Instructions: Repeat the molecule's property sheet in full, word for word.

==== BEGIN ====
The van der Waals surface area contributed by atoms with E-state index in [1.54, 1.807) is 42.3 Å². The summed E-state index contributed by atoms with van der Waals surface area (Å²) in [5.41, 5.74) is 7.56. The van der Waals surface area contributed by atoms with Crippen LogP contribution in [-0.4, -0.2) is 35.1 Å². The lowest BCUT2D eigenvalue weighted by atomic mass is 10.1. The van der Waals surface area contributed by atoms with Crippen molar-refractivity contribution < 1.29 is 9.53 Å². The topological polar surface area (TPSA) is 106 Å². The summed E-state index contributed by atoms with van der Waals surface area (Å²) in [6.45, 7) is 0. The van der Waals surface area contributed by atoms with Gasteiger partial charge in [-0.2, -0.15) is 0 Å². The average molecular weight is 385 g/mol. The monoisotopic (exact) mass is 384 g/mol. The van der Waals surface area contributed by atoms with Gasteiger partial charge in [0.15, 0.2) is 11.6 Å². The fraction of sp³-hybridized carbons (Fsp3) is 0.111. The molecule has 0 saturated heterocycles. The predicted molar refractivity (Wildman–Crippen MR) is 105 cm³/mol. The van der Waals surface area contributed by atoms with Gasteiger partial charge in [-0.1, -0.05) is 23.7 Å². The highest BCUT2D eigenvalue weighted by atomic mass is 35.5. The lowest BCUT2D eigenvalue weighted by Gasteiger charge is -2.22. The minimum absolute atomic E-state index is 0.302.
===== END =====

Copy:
The van der Waals surface area contributed by atoms with E-state index in [1.54, 1.807) is 42.3 Å². The summed E-state index contributed by atoms with van der Waals surface area (Å²) in [5.41, 5.74) is 7.56. The van der Waals surface area contributed by atoms with Crippen LogP contribution in [-0.4, -0.2) is 35.1 Å². The lowest BCUT2D eigenvalue weighted by atomic mass is 10.1. The van der Waals surface area contributed by atoms with Crippen molar-refractivity contribution < 1.29 is 9.53 Å². The topological polar surface area (TPSA) is 106 Å². The summed E-state index contributed by atoms with van der Waals surface area (Å²) in [6.45, 7) is 0. The van der Waals surface area contributed by atoms with Gasteiger partial charge in [-0.2, -0.15) is 0 Å². The average molecular weight is 385 g/mol. The monoisotopic (exact) mass is 384 g/mol. The van der Waals surface area contributed by atoms with Gasteiger partial charge in [0.15, 0.2) is 11.6 Å². The fraction of sp³-hybridized carbons (Fsp3) is 0.111. The molecule has 0 saturated heterocycles. The predicted molar refractivity (Wildman–Crippen MR) is 105 cm³/mol. The van der Waals surface area contributed by atoms with Gasteiger partial charge in [-0.1, -0.05) is 23.7 Å². The highest BCUT2D eigenvalue weighted by atomic mass is 35.5. The lowest BCUT2D eigenvalue weighted by Gasteiger charge is -2.22. The minimum absolute atomic E-state index is 0.302.